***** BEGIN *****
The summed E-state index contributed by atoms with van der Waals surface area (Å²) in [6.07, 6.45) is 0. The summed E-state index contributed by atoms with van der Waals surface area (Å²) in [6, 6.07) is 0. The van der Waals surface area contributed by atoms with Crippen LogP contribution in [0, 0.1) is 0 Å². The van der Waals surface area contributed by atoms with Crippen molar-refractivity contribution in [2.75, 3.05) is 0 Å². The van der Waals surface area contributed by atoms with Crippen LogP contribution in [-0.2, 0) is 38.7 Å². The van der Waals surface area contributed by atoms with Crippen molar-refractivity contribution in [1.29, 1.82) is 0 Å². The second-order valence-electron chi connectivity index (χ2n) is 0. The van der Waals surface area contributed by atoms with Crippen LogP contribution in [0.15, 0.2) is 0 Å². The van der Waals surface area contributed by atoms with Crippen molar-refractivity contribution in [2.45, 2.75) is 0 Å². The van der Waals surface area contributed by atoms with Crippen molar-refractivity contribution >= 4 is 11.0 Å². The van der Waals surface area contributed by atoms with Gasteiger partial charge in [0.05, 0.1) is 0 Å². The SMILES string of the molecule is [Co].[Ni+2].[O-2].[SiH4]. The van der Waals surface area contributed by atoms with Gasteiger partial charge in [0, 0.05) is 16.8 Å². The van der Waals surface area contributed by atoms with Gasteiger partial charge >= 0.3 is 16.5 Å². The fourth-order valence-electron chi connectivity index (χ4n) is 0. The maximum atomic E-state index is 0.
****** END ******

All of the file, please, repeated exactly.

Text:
The summed E-state index contributed by atoms with van der Waals surface area (Å²) in [6.07, 6.45) is 0. The summed E-state index contributed by atoms with van der Waals surface area (Å²) in [6, 6.07) is 0. The van der Waals surface area contributed by atoms with Crippen LogP contribution in [0, 0.1) is 0 Å². The van der Waals surface area contributed by atoms with Crippen molar-refractivity contribution in [2.75, 3.05) is 0 Å². The van der Waals surface area contributed by atoms with Crippen LogP contribution in [-0.2, 0) is 38.7 Å². The van der Waals surface area contributed by atoms with Crippen molar-refractivity contribution in [1.29, 1.82) is 0 Å². The second-order valence-electron chi connectivity index (χ2n) is 0. The van der Waals surface area contributed by atoms with Crippen LogP contribution in [0.15, 0.2) is 0 Å². The van der Waals surface area contributed by atoms with Crippen molar-refractivity contribution in [2.45, 2.75) is 0 Å². The van der Waals surface area contributed by atoms with Crippen molar-refractivity contribution >= 4 is 11.0 Å². The van der Waals surface area contributed by atoms with Gasteiger partial charge in [0.05, 0.1) is 0 Å². The SMILES string of the molecule is [Co].[Ni+2].[O-2].[SiH4]. The van der Waals surface area contributed by atoms with Gasteiger partial charge in [0, 0.05) is 16.8 Å². The van der Waals surface area contributed by atoms with Gasteiger partial charge >= 0.3 is 16.5 Å². The fourth-order valence-electron chi connectivity index (χ4n) is 0. The maximum atomic E-state index is 0.